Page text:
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Pirates alone in the dark after latest loss


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Colin Moran ponders his existence on the 48-66 Pittsburgh Pirates after losing 8-3 to the Brewers at PNC Park – MATT SUNDAY / DKPS

I take it back. After the Pirates' 8-3 loss to the Brewers Wednesday night at PNC Park, I take it all back.

Let's rewind: Tuesday, following a 4-3 loss at home to the Brewers that put the Pirates at 4-20 in their last 24 games, Steven Brault served up the following post-game take:

"It’s [the losing streak has] made our season right now look like it’s been a really bad season, but that’s just not the case. It’s just a really bad stretch. I keep saying we’re not going to finish out this way. It’s a bad stretch and it’s going to look bad, but we’ll get it back together.”

In the comments for that piece, I defended Brault's words. This Pirates team has played well in stretches this season. Maybe they're not a playoff-caliber team, I conceded, but they're also not 4-20 bad.

Turns out, I was right. They're not 4-20 bad. They're 4-21 bad.

And maybe worse.

"I think there always comes a point in time in sport and in life when things don't go like you're expecting, and they can challenge you," Clint Hurdle offered during his post-game media conference. "We're going to run into adversity in all walks of life."

Here's what I heard when Hurdle uttered those words:

Oh, S*@!. 

Hurdle's run out of ways to explain this post-All-Star-Game collapse. He's drawing analogies to everyday life, falling back on the ol', "Hey, this stuff happens and you have to learn from it" to help provide context. He's doing that because he has to.

This stuff doesn't just happen. It's historically bad in the most literal sense. Dejan Kovacevic dove into the history books to analyze that one immediately after the game. In 133 years in the National League, the Pirates have been this bad six times. Six. Two of those six have come under the direction of Bob Nutting, Frank Coonelly, Neal Huntington and company.

When you have rookies doing this to your team's "best" pitcher in Trevor Williams:

When even seemingly good moments turn out poorly:

And when bad things happen like this 21 times in 25 games, that's exactly when you start turning to philosophy and grander discussions about the hardships we all encounter in life to help ease the pain. It's all Hurdle has left right now, because in a pure baseball sense, the Pirates' current play defies reason.

"How do you balance? How do fight through it? How do you react to it?" Hurdle continued.

So far, the Pirates react by ... losing some more. They committed two ugly errors — one from Pablo Reyes on a botched catch at second off a routine flip from Kevin Newman and one off-target throw from first, past second and into the outfield from Jose Osuna. Williams allowed six runs on eight hits alone. The game was over by the time he left the game after five innings of work. Parker Markel gave up two more in relief anyway, and that was that.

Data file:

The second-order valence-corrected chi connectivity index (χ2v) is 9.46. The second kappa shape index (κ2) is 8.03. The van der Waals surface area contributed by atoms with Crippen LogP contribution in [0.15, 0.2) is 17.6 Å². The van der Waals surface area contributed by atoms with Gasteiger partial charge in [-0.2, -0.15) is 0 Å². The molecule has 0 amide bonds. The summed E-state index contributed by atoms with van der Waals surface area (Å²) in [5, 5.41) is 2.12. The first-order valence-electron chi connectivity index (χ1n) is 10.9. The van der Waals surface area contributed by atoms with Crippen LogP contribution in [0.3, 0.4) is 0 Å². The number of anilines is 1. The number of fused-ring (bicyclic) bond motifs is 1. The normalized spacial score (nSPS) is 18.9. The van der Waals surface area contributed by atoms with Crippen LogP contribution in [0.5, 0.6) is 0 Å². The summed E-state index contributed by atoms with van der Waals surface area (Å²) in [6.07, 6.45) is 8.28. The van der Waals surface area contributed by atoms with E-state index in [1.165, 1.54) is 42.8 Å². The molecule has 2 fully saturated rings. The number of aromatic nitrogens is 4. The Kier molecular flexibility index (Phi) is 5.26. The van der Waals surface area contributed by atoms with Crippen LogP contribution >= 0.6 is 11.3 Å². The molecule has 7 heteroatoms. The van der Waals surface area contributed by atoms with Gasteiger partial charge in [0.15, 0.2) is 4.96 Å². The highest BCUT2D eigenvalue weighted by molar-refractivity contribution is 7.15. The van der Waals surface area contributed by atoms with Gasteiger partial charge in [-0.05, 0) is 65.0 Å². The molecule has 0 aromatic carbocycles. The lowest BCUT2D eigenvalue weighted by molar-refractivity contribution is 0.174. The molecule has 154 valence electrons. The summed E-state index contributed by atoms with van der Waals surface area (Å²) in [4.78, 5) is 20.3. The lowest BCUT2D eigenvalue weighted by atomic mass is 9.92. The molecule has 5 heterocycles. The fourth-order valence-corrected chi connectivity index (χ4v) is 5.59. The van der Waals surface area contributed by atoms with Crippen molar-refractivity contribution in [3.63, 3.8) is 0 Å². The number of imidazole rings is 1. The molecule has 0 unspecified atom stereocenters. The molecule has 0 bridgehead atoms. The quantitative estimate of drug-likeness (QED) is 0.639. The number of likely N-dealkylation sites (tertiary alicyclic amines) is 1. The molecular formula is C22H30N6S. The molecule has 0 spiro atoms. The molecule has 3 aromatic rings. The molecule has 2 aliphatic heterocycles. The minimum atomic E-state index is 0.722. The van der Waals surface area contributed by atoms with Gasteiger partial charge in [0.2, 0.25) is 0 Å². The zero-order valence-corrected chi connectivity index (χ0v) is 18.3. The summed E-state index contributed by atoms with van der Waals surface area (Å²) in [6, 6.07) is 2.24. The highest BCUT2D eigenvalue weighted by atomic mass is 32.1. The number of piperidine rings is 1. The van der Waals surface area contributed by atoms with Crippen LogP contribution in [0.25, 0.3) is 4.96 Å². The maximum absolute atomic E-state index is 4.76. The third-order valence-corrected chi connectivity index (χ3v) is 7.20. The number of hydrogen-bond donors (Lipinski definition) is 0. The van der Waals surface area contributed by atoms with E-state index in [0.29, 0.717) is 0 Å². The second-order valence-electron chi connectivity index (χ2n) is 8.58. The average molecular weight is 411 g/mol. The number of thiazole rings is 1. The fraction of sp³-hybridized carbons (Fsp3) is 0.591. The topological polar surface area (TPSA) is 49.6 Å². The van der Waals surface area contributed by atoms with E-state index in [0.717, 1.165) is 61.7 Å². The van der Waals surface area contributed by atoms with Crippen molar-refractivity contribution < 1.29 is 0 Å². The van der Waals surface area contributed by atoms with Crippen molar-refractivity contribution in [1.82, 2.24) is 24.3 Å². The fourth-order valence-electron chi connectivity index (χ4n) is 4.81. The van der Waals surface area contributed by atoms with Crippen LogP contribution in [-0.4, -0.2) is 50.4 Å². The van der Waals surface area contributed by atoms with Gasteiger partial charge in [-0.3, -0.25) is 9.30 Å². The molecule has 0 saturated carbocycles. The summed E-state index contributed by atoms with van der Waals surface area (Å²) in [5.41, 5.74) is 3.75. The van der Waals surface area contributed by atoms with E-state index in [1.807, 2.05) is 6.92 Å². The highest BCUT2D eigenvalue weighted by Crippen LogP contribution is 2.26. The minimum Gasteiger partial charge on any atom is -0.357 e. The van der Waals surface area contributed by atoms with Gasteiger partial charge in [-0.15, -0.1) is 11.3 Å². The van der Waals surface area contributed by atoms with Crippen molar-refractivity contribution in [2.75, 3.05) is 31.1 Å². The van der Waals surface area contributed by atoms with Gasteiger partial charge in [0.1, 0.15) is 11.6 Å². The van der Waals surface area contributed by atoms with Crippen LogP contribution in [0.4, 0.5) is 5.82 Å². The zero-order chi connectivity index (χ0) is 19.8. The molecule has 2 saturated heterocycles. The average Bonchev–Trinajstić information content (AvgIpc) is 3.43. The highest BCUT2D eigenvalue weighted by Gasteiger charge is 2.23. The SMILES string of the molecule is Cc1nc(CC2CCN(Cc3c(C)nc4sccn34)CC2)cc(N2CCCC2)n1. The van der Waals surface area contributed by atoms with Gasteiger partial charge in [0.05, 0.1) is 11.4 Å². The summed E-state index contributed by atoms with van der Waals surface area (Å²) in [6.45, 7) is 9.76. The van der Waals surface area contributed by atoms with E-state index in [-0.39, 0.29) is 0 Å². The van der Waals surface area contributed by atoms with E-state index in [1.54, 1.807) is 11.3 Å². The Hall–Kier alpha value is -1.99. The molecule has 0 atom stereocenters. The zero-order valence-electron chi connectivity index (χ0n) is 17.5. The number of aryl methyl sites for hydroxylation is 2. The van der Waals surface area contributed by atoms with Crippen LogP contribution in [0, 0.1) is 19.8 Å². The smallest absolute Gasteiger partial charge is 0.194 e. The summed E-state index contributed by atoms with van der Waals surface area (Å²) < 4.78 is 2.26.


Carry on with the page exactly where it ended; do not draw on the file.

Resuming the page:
"A lot of us are searching right now," Williams said at his locker after the game. "A lot of us are trying to keep our head above water."

There it is again, that analogy to life — just surviving, not thriving — and that deflection from anything real or tangible on the diamond. It's all the team has left in its grab-bag of explanations. Draw out something abstract — or just be as blunt and as honest as possible.

Like Jacob Stallings.

"I don't really have an answer," Stallings was saying at his locker when asked to break down exactly how he could work with the pitching staff to minimize home runs.

Nobody does. To anything. And while Hurdle, Williams and Stallings all went on to offer some positive takes, some talk about how it's an honor to play in the major leagues and that alone provides reason to go out there and win baseball games, it's tough to ignore the magnitude of this particular slump.

"It's something that we're all striving to get out [of]," Williams said. "... It's going to be good to get our batteries recharged, and we'll look to take the series in St. Louis."

Yeah, no sense dwelling here in this moment. Might as well look forward. Otherwise, you'll end up like Colin Moran at the top of this article, tossing a baseball to yourself long after the game's ended, wondering exactly what went wrong and fabricating comforting analogies to explain it all away.

Bryan Reynolds went 1 for 4 with an RBI. Starling Marte went 2 for 3, also showing some hustle late in the game after dribbling one down the third-base line to safely reach first. Those two have provided some form of hope and happiness for Pirates fans throughout the recent run, and they kept that rolling tonight.

• Ever the optimist, I served Stallings a softball after the game. C'mon, man, there has to be something to take away from this right? Give me something good:

Eh. I guess.

For some real joy, let's get this kid a contract:

And this kid too:

Nice to see the younger generation gets it.

• Tonight's paid attendance: 13,965.

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